2022.08 The Taiwan Banker NO.152 / By Matthew Fulco
Will China get a tariff reprieve from Joe Biden?Banker's Digest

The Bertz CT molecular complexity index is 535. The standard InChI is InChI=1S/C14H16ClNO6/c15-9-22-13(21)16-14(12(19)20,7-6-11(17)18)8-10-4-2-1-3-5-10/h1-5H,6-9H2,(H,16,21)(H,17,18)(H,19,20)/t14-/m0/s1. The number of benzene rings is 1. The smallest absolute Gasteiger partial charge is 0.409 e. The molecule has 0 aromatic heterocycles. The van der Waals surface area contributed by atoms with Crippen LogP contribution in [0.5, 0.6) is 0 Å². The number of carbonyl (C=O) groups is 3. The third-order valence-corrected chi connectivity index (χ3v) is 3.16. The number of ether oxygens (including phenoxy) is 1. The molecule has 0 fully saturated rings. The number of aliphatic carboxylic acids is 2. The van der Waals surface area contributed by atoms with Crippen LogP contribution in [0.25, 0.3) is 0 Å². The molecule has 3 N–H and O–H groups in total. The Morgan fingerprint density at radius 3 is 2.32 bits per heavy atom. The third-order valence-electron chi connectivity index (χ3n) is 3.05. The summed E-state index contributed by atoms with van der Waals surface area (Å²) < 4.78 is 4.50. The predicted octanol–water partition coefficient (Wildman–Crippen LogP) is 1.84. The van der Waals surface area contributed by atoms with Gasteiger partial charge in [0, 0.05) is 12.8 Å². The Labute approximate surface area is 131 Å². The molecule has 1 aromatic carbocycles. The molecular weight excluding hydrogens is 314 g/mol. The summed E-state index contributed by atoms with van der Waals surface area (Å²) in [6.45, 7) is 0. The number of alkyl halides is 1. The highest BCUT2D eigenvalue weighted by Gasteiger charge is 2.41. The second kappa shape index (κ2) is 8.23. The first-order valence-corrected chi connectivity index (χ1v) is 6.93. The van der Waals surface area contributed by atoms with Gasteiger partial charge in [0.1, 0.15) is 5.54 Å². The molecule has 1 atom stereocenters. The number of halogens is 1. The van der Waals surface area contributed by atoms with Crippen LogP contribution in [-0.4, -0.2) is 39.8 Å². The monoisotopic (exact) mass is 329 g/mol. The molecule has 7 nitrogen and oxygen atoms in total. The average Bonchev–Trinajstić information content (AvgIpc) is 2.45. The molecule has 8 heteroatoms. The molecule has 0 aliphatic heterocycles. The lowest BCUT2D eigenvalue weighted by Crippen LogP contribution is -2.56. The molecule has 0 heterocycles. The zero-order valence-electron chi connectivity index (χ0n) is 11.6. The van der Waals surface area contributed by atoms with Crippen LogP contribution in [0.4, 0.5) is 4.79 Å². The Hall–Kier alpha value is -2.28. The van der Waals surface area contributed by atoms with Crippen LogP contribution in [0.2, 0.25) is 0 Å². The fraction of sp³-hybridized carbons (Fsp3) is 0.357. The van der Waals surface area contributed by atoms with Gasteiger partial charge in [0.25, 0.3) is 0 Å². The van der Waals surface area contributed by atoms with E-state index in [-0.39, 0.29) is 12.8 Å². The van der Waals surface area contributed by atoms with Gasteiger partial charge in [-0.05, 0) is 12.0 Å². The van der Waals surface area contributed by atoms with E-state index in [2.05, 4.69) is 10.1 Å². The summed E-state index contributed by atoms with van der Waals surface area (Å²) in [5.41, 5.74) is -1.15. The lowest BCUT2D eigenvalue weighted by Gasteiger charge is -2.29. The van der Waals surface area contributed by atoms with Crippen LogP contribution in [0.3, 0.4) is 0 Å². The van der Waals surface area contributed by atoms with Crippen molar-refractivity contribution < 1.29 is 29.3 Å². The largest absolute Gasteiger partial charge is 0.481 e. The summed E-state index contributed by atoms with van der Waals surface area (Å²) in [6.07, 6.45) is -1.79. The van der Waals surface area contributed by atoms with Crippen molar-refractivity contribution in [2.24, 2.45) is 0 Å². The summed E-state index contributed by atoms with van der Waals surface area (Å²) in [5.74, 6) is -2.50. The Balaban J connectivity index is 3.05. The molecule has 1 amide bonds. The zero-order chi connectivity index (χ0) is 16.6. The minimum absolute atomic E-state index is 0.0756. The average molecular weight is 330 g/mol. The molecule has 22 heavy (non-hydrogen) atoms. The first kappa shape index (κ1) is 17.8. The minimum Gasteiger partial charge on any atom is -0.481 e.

It depends largely on Biden’s domestic political considerations The tariffs that former U.S. President Donald Trump imposed on China have been a geoeconomic game changer. First, the punitive duties of up to 25% on Chinese goods valued at some $370 billion signified a new and more assertive U.S. approach to trade with the world’s second largest economy. The Trump administration did not just accuse Beijing of unfair trade practices – its predecessors had as well – it did something about the problem. Second, the hundreds of billions of dollars in tariffs catalyzed the relocation of some supply chains from China to other developing economies, reducing its attractiveness as a manufacturing destination. Third, the tariffs set U.S.-China decoupling into motion, closing the book on the engagement era of the bilateral relationship. Though Beijing hoped that the Biden administration would lift at least some of the tariffs after the 46th president took office, its hopes were quickly dashed. Because the U.S.-China relationship had become fundamentally more antagonistic, Biden’s team recognized that the tariffs represented valuable leverage Washington had over Beijing. To lift the tariffs without extracting any concessions from China would have been foolish. That was then – in the Biden administration’s fledgling days when the president still enjoyed the support of the majority of Americans and inflation had yet to wreak havoc on the U.S. economy. In the summer of 2022, the situation has changed for the worse. Inflation hit a 40-year high of 8.6% in June, while Biden’s approval rating is cratering. New polls consistently show Biden with an approval rating below 40%. Monmouth University’s poll, released in early July, showed that just 36% of Americans approve of how Biden is doing his job. 70% of Americans say the country is on the wrong track. Surging inflation is the primary reason Americans are unhappy with Biden. To be sure, he has not delivered on certain campaign promises, from ending the pandemic to cancelling student loan debt, but the U.S. economy has been surprisingly resilient, notwithstanding a contraction of 1.6% in the first quarter. Goldman Sachs estimates it will rebound in the second quarter with an annualized expansion of 0.7%. Inflation, however, hits people at the gas pump, when they buy food and other daily essentials, and makes them feel poorer because their money buys less. The inflation-tariff connection Eyeing the likelihood of Democrats losing badly in the upcoming mid-term elections, some members of the Biden administration are advocating a tariff reprieve for China. Lifting some of the tariffs will help tame inflation, they say. Former White House economic adviser Jason Furman has said it would be “the biggest step” Biden can take to bring prices down. Pro free-trade economists agree. The Washington, D.C.-based Peterson Institute of International Economics (PIEE) estimates that in the year to November 2021, U.S. tariffs on Chinese goods added 0.26 percentage points to the CPI. In the year after the U.S. imposed tariffs on Chinese goods, producer prices also rose by 1%, PIEE says. Treasury Secretary Janet Yellen has emerged as one of the key voices in the administration calling for targeted lifting of tariffs on China. "We all recognize that China engages in a range of unfair trade practices that is important to address but the tariffs we inherited, some serve no strategic purpose and raise cost to consumers,” she said in June, adding that President Biden is considering scrapping some of them as a way to bring down inflation. Beijing has taken note of Yellen’s stance on tariffs and sensing Biden’s electoral vulnerability, sees an opening to push for a rollback of some of the levies. During a July virtual call between Yellen and China’s Vice Premier Liu He, the close confidante of Chinese leader Xi Jinping told her that the lifting of tariffs and sanctions and the fair treatment of Chinese firms are areas of concern to China. Within the U.S. business community, some see an opening to eliminate levies that have eaten into their profits. “It’s a no-brainer to reduce tariff burdens on Americans at a time of high inflation,” said Myron Brilliant, executive vice president of the U.S. Chamber of Commerce told The Washington Post in June. “Hopefully they will do something, but will they go far enough? That’s the billion-dollar question.” However, U.S. Trade Representative Katherine Tai appears more circumspect about lifting the tariffs on China. In a June testimony before a U.S. Senate Appropriations subcommittee, Tai noted that the levies provide Washington with “significant piece of leverage” in the bilateral trade relationship, adding that “a trade negotiator never walks away from leverage.” Tai, like her Chinese counterparts, is playing the long game. She said in her testimony that while inflationary pressures will eventually subside, China’s state-led economic policies will continue to pose long-term strategic challenges to the United States. She argued that it is essential Washington not undermine its ability to boost its competitiveness and defend its economic interests. Biden’s likely course of action Even optimistic forecasts do not show that lifting tariffs on China will drastically reduce the U.S. inflation rate. Barclays estimates that given the limited number of Chinese imports in America’s consumption basket, a complete end to the duties would cut inflation by a maximum of 0.3%. PIEE reckons that eliminating a wide array of tariffs, including those on Chinese goods, could reduce inflation by 1.3%. However, “broad tariff elimination has never been on the table for the Biden team,” according to Bloomberg. At the same time, the goods and services worst hit by inflation like housing, gasoline and food have not been affected by the tariffs on China. From a political standpoint, cheaper China-made clothing, bicycles or Christmas toys are not likely to assuage Americans’ concerns about inflation when their housing, fuel and food prices remain sky-high. It is important to be clear about what tariff reduction can and cannot accomplish, Commerce Secretary Gina Raimondo told NBC in July. While it may make certain household goods cheaper for consumers, “lifting tariffs isn’t going to bring down top-line inflation in a very significant way,” she said, adding that paramount to Biden is that any easing of the levies does not hurt American workers. Meanwhile, some analysts believe other factors are more responsible than tariffs for high inflation in America. The Federal Reserve Bank of San Francisco reckons that supply constraints, worsened by Russia’s war in Ukraine, are responsible for about half of the surge in US inflation. Lockdowns in China have also exacerbated pandemic-induced supply-chain disruptions that raised prices. For its part, the Alliance for American Manufacturing argues that cutting the tariffs would harm efforts to rebuild critical supply chains at home if companies have fewer roadblocks to offshoring production. Biden has to be careful that he does not take action that will worsen the electoral chances of Democratic candidates in so-called “Rust Belt” states in the American Midwest. These states have seen once-numerous manufacturing jobs disappear over the past few decades, often because firms moved production to China. Tim Ryan, the Democratic nominee for Ohio’s open Senate seat, opposes any tariff relief for China. “I will fight like hell against any move – by either political party – that incentivizes predatory trade practices that put China ahead of our workers,” he said in a statement. As of mid-July, the Biden administration has yet to make a decision on tariff reduction. On July 10, Biden told reporters in Delaware, “No, we are having further discussions on that.” Given the limited ability of lifting tariffs to sharply reduce inflation, and the possibility that sweeping action could anger important politicians in his own party, President Biden must tread carefully. Any immediate tariff relief will thus likely target a limited number of consumer goods – Politico estimates around US$10 billion out of US$370 billion affected – as voters would be more likely to notice any ensuing price cuts on such products. The Biden administration may also reopen the exclusion process – which allows interested parties to petition for exemption from tariffs – and launch a new tariff investigation into China’s subsidized technology sectors. That would be a prudent course of action. Leaving the overwhelming majority of the tariffs in place is both better for the Democratic party’s political fortunes and the U.S.’s long-term competitiveness vis-à-vis China.